Thursday, 29 September 2016

The Battle of Nancy

Following a number of victories in Belgium, Burgundy turned their attention eastward to Switzerland. The Burgundian Wars, as they have come to be known, were a number of battles that took place between 1474 and 1477 between Burgundy and a Swiss Confederacy. The first altercation, the Siege of Neuss, at the end of 
July 1474 was followed by the Battle of Hericourt in the November. 

Three years later in 1477, the last of these battles would take place outside the walls of the French town of Nancy between the forces of Rene, Duke of Lorraine and Charles the Bold, Duke of Burgundy.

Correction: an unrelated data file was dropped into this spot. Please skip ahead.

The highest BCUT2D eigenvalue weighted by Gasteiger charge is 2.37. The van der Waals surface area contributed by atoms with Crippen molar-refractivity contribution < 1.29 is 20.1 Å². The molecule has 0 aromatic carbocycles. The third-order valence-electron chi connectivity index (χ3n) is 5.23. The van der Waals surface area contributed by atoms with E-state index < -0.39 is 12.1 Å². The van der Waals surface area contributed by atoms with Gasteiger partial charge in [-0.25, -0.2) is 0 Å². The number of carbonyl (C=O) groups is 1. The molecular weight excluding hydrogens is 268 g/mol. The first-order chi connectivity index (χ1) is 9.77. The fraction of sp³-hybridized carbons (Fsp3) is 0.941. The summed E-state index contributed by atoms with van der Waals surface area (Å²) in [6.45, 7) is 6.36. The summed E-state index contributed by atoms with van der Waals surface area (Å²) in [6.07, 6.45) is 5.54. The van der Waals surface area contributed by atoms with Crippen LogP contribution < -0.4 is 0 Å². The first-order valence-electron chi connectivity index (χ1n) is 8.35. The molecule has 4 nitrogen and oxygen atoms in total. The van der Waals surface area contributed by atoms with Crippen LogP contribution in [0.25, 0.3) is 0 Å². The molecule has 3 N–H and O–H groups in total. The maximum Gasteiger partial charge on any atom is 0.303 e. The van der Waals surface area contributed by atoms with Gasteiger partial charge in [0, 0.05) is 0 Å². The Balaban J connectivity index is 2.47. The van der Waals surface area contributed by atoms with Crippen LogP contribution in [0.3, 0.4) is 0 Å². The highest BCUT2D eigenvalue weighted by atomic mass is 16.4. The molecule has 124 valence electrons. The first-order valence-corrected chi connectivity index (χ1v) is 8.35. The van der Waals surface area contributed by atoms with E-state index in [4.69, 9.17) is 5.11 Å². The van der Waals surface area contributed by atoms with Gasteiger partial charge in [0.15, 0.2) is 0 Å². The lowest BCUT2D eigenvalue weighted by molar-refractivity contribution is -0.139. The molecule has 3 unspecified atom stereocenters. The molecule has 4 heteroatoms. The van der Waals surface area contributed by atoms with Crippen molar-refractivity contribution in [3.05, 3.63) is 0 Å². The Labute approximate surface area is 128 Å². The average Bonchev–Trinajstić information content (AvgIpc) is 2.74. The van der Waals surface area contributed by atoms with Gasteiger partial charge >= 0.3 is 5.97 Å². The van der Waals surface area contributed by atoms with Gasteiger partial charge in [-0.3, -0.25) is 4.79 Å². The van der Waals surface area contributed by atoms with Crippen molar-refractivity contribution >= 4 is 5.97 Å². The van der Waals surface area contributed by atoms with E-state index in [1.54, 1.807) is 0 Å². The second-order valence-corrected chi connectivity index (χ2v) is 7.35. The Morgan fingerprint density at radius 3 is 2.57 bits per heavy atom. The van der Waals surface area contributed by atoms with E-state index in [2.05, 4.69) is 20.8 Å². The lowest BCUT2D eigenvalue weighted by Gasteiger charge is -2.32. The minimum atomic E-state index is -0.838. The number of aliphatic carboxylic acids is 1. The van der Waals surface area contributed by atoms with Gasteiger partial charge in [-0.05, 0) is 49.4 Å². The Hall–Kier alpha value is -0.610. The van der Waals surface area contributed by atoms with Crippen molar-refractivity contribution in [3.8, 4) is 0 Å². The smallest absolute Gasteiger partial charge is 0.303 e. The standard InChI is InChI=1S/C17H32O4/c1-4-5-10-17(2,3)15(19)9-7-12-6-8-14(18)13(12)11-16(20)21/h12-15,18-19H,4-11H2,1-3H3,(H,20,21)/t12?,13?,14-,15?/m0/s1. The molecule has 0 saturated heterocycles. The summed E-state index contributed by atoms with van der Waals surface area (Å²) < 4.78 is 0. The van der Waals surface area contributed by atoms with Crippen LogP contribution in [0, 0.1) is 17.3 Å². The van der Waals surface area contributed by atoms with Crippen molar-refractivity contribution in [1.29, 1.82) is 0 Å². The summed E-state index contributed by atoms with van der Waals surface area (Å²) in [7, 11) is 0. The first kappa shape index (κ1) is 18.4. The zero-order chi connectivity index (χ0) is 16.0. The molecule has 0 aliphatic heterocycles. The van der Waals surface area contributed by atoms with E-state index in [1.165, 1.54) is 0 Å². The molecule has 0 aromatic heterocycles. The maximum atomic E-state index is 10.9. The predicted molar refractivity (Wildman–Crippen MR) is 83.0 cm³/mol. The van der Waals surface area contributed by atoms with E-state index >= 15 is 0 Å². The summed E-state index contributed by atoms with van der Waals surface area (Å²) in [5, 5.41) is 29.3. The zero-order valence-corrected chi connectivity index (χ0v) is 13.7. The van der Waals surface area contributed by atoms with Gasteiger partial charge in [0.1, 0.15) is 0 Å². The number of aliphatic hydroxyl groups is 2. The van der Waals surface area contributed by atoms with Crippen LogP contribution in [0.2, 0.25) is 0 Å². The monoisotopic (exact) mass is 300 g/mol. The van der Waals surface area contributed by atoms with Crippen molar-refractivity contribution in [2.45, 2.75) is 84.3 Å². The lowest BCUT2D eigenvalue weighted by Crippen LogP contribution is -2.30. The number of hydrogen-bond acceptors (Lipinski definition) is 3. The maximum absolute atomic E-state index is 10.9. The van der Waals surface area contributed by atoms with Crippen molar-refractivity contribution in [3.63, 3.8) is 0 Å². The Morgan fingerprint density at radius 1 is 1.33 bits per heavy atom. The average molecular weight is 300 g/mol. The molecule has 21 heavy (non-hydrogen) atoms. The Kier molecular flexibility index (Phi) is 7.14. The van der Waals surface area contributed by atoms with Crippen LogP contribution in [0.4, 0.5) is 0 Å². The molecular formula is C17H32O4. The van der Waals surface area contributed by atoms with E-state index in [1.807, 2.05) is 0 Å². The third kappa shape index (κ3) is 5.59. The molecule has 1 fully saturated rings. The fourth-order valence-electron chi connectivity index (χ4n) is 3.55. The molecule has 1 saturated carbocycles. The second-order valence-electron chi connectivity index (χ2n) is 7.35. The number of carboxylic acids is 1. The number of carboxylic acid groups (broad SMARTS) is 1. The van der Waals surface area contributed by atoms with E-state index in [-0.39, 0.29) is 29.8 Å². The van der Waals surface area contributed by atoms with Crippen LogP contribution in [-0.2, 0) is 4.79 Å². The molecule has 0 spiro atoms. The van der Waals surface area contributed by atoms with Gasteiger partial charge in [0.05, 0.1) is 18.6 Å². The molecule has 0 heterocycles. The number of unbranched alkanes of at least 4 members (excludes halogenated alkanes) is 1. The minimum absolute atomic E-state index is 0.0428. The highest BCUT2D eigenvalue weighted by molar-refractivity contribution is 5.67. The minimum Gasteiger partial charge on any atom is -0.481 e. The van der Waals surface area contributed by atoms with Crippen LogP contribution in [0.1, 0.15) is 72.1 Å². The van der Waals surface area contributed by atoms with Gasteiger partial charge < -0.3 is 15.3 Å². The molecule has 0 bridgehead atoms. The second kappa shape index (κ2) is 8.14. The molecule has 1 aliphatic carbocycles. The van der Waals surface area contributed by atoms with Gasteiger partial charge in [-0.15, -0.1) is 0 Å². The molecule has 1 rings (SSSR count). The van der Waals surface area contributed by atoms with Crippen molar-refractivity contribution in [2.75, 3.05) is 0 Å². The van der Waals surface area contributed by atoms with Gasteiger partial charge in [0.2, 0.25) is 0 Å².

The Battle of Nancy, an attempt by Charles the Bold to retake the town from the Duke of Lorraine, who had held it since the end of 1476, was fought in the winter of 1477. The weather was severe, many of Charles's men died due to the cold and the rest fled when they realised that the advancing army outnumbered them, but Charles stood firm at the head of his remaining army. Suffering much the same blow as his brother in law, Richard III would eight years later, Charles was struck by a halberd and died outside the town walls.

Charles's story continues at 

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